What Looks Like Crazy on an Ordinary Day
Now, after more than a decade of elegant pleasures and luxe living, Ava has come home, her fabulous career and power plans smashed to bits on one dark truth... Ava Johnson has tested positive for HIV.
And she's back in little Idlewild to spend a quiet summer with her widowed sister, Joyce, before moving on to finish her life in San Francisco, the most HIV-friendly place she can imagine. But what she thinks is the end is only the beginning — there's too much going down in her hometown for Ava to ignore. There's the Sewing Circus — sister Joyce's determined effort to educate Idlewild's young black women about sex, drugs, pregnancy, whatever… despite the interference of the good Reverend Anderson and his most virtuous, "just say no" wife. Plus Joyce needs a helping hand to make a loving home for Imani, an abandoned crack baby whom she's taken into her heart. And then there's Wild Eddie, whose legendary background in violence combined with his Eastern gentility has stirred Ava's interest… and something more.
Pearl Cleage is the author of Mad at Miles: A Black Woman's Guide to Truth and Deals with the Devil and Other Reasons to Riot. An accomplished playwright, she teaches playwriting at Spelman College, is a cofounder of the literary magazine Catalyst and writes a column for the Atlanta Tribune. Ms. Cleage lives in Atlanta with her husband. What Looks Like Crazy on an Ordinary Day... is her first novel.
If I had to name one book that has had the most lasting influence on my work I would pick The Big Sea by Langston Hughes. An autobiography, the writing is beautiful, personal and very funny, and the adventures are nonstop. Even more importantly, the entire work provides evidence of Hughes' ability to ground himself firmly – lovingly – in his specific African-American-ness and from that base, embrace the whole world.
I was also greatly moved by the amazing love story that is at the heart of Love in the Time of Cholera by Gabriel Garcia Marquez and by the magic that is woven throughout the same author's One Hundred Years of Solitude.
I am also consistently challenged and inspired by the work of Alice Walker, especially The Temple of My Familiar, which expands the boundaries of time and space and love in the most unexpected ways.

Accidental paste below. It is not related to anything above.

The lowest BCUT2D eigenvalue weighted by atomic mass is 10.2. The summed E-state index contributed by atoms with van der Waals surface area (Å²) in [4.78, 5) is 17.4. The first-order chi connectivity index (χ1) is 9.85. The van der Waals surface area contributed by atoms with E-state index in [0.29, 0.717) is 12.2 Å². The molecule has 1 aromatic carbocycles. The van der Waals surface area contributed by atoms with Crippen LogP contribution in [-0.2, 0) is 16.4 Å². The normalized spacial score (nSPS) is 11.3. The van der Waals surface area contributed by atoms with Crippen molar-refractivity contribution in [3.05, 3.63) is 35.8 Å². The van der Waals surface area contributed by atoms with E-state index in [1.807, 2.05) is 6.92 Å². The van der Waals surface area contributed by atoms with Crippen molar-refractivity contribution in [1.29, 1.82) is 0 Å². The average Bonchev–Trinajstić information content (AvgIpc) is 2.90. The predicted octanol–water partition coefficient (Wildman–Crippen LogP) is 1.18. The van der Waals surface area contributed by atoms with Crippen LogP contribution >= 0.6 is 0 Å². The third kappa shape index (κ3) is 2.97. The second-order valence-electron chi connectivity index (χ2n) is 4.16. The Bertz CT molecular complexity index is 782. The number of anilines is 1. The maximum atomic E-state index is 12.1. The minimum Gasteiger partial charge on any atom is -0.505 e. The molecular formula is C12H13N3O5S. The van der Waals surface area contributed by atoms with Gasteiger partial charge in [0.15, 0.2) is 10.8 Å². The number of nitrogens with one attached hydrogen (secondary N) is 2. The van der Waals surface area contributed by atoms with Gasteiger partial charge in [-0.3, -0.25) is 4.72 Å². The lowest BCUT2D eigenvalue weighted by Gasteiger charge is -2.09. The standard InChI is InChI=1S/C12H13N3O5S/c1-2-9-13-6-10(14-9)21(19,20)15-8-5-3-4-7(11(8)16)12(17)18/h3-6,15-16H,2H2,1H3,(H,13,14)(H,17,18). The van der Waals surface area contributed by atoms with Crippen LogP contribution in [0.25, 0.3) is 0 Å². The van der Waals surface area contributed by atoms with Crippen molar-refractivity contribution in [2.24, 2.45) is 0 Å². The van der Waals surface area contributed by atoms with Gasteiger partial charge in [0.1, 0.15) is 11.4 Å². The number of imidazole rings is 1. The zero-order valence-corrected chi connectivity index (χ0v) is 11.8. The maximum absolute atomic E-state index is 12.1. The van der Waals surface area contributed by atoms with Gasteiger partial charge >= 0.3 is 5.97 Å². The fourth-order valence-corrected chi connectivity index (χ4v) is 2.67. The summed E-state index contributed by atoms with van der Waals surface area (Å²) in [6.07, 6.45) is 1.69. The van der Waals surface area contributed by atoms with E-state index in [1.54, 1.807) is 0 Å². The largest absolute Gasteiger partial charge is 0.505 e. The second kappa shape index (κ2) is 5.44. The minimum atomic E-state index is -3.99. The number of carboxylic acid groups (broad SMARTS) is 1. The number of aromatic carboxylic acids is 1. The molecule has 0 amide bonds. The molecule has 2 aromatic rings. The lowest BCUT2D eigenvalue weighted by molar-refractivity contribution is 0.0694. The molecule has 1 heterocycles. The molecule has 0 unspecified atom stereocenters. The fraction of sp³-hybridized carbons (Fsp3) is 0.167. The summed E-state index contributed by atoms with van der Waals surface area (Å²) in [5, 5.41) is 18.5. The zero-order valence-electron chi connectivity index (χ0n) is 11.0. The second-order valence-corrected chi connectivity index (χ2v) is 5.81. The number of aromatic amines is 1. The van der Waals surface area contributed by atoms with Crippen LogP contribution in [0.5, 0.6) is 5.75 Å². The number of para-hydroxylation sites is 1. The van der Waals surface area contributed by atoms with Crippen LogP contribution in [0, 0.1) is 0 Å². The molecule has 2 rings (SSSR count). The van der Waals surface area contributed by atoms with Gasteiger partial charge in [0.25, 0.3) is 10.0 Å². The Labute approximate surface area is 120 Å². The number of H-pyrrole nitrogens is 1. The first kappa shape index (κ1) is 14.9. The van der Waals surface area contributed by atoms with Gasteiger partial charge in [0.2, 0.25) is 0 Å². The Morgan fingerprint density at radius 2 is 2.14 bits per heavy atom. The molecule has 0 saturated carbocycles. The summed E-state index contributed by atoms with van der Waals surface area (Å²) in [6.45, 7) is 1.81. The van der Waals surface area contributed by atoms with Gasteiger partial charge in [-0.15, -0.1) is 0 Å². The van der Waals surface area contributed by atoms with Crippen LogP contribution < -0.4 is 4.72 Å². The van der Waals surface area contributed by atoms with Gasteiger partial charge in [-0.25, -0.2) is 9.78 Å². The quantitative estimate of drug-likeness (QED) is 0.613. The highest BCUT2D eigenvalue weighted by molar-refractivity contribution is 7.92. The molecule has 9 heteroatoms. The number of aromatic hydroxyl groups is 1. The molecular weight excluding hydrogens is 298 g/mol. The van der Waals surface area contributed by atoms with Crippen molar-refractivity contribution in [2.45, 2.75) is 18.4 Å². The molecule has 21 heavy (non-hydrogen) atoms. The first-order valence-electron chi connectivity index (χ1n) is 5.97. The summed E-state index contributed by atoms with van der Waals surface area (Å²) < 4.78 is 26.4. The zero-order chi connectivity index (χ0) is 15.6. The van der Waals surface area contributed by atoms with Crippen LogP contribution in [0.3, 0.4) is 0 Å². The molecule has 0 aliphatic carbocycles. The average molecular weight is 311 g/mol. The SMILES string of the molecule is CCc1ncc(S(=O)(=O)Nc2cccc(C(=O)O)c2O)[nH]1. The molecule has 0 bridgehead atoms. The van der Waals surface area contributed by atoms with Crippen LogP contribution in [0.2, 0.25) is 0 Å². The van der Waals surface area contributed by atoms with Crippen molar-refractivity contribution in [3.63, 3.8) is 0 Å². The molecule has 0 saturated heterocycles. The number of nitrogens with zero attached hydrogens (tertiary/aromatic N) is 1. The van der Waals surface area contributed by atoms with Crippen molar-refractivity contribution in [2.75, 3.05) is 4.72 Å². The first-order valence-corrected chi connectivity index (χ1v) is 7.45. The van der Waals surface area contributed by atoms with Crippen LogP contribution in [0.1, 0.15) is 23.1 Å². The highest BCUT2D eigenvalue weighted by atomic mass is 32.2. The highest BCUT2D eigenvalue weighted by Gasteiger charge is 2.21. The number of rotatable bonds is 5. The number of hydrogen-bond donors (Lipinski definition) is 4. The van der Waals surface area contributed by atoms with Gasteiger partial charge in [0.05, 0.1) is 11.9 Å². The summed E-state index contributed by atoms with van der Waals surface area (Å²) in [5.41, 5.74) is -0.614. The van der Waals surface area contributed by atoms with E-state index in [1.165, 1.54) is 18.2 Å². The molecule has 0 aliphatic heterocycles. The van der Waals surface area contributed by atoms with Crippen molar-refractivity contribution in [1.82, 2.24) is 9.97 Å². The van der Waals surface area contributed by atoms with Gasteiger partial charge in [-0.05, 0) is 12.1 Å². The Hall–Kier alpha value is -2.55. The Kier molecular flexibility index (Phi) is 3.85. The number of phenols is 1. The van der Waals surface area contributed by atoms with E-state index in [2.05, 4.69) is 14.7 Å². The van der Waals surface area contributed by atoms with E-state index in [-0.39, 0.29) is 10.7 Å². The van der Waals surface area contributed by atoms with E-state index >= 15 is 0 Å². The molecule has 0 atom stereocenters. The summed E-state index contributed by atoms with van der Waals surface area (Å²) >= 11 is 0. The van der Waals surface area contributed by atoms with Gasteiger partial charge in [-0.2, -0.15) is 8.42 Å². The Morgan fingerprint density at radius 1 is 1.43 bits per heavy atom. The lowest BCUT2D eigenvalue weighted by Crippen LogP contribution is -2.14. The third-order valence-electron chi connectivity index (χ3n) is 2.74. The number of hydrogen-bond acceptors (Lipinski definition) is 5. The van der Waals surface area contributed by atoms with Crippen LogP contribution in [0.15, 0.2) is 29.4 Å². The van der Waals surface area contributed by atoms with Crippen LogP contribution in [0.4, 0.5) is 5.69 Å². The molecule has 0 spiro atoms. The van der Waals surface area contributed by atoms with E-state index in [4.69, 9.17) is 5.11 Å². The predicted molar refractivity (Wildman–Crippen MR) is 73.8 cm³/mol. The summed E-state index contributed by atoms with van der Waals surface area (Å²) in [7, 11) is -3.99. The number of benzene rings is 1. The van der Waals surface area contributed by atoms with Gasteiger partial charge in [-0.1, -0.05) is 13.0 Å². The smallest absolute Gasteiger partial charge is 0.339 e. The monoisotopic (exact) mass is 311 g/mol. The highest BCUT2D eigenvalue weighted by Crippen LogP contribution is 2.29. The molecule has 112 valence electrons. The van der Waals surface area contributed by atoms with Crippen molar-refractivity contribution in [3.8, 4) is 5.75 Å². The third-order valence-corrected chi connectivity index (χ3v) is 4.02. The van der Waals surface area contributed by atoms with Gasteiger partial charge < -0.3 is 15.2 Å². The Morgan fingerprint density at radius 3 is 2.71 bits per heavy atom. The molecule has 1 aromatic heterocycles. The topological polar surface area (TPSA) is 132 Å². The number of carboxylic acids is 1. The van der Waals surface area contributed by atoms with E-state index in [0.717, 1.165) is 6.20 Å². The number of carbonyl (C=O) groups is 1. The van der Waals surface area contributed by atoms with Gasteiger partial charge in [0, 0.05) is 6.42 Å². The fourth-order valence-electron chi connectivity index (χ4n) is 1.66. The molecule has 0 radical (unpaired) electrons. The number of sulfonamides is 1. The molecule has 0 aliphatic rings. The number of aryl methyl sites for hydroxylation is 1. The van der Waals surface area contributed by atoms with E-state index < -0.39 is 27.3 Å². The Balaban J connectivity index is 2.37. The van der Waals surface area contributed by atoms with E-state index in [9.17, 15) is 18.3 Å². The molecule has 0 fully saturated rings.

It takes talent to make a love story between an AIDS victim and a convicted murderer work, but playwright/essayist Cleage (Deals with the Devil, 1993, etc.) more than meets the challenge in this gutsy, very likable fiction debut. As a teenager, Ava Johnson couldn't wait to move away from tiny Idlewild, Michigan, a lakefront village originally conceived – and enjoyed for decades – as a resort town for people of color. Now just a half-abandoned dot on the map like any other (except that most of the residents are still black), Idlewild offers the only safe haven when Ava, now nearly 30, learns she's contracted the HIV virus and is forced to close down her hair salon in Atlanta. Telling herself she's just visiting her older sister, Joyce, for a few weeks before she moves on to San Francisco, sophisticated Ava (whose voice is always feisty and humorous, even when the subject is death) is nevertheless impressed by bighearted Joyce's efforts to help the teenaged girls in her small community. She's also intrigued by handsome, sexily "together" Eddie Jefferson, a once-wild childhood acquaintance who's returned to Idlewild to raise vegetables, grow dreadlocks, and practice t'ai. While giving support to Joyce as she fights her conservative church for the right to teach birth to adolescents, and assisting (a bit skeptically) when Joyce takes in an addict's abandoned baby, Ava finds herself falling hard for sensitive, nurturing Eddie. Obviously, he's interested, too--but won't he run once he learns she's carrying the virus? Ava hardly dares hope for a final chance at love, even when Eddie reveals his own terrible – and, finally, forgivable – past. Lively, topical, and fantasy-filled. Watch out, Terry McMillan. Cleage is on your tail.